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Difference Between LPN and LVN

nursingLPN vs LVN

For anyone who has ever been in a hospital, either as a patient or a visitor, will know that there is a variety of clinicians who participate in the care of the patient. Two of these caregivers are the Licensed Practical Nurses (LPN) and Licensed Vocational Nurses (LVN). This article discusses the similarities and differences between these two fields in the nursing profession.


LPN are nurses who have passed the educational requirements to obtain their license; with the next step in their profession being a Registered Nurse (RN). LPN are generally found working under a doctor’s, or RN’s supervision in a variety of hospitals or clinics, and are currently found providing home health care, and practicing in long-term nursing care facilities.

LVN are also nurses who have passed the individual state’s educational requirements to gain a license, and also have their next professional step as that of an RN. LVN perform their nursing duties in various hospitals, long-term nursing facilities, convalescent homes, physician’s offices, and surgical centers. They perform many similar duties to the RN.


The first LPN/LVN nursing school was established at the Young Women’s Christian Association in 1892, in New York City. Initial training lasted three months at the Ballard School in 1893, where these future nurses learned homemaking and caring for patients as the required components of their training; whereas, other states had no licenses until 1955. Requirements varied from certifications in a nine month program to certifications lasting three years for specialties such as surgery, pediatrics or anesthesia.

Nursing programs today that offer LPN/LVN training have a moderately intensive list of topics that are required for licensing, such as communications, critical thinking, dosage calculations, drug reference and interactions, ethics, and other specialties.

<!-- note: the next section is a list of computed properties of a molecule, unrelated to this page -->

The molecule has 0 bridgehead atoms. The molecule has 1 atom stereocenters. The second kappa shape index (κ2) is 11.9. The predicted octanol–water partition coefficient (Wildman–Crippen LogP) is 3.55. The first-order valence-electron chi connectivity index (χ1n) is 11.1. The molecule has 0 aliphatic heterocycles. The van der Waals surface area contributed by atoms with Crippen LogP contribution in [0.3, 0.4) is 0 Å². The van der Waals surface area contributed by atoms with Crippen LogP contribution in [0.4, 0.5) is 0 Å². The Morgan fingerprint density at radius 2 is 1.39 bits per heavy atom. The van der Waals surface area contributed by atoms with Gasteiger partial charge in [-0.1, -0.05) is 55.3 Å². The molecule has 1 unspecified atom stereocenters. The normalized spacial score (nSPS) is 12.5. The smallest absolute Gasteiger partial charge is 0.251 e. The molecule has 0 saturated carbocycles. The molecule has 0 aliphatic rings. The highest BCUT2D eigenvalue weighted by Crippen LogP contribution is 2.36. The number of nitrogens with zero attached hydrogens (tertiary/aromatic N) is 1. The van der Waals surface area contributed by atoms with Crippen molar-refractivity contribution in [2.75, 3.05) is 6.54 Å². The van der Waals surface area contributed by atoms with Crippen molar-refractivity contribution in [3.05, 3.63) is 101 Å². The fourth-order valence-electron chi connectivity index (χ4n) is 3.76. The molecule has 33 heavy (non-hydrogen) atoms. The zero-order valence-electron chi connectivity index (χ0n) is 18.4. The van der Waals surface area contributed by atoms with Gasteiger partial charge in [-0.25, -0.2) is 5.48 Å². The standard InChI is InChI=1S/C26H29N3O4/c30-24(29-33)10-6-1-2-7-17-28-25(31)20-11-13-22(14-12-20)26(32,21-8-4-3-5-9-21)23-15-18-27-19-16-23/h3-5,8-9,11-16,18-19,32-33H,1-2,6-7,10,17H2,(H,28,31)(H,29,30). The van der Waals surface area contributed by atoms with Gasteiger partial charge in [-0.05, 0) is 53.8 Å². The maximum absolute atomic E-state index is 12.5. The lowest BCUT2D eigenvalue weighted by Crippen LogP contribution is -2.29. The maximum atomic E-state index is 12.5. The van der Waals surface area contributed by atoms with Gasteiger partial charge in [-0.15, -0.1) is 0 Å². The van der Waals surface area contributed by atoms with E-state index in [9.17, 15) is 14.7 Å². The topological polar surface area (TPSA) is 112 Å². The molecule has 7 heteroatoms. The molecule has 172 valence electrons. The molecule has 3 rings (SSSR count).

In Texas, the educational requirements for the title of LVN require students to complete 20 contact hours every two years, and a targeted (once-off) two hours of contact in Continuing Education for LVN who are working in Emergency Rooms and Forensic Evidence Collection. California requires 30 contact hours of Continuing Education, every two years, for license renewal.

The remaining 48 states have varying requirements for contact hours and continuing education hours, and the title earned in these states is LPN. Some states, such as New York, require the completion of three contact hours for infection control every four years; and others, such as Florida, require additional study in Prevention of Medical Errors, HIV/AIDS and Domestic Violence, to retain the LPN title.


1 Basically, the educational requirements of both LPN and LVN are very similar, and their duties are consistent within the two professions.

2 The only real differences originate with the states and the titles in the licensing of the two occupations. In Texas and California, the educational requirements are the same, but the title is LVN; whereas, all other states with the same educational obligations, bestow the title of LPN.

3 Both occupations require a minimum of a high school graduation certificate, or GED, prior to entering Nursing School, along with a clean criminal record and graduation from an approved accredited practical nursing program.

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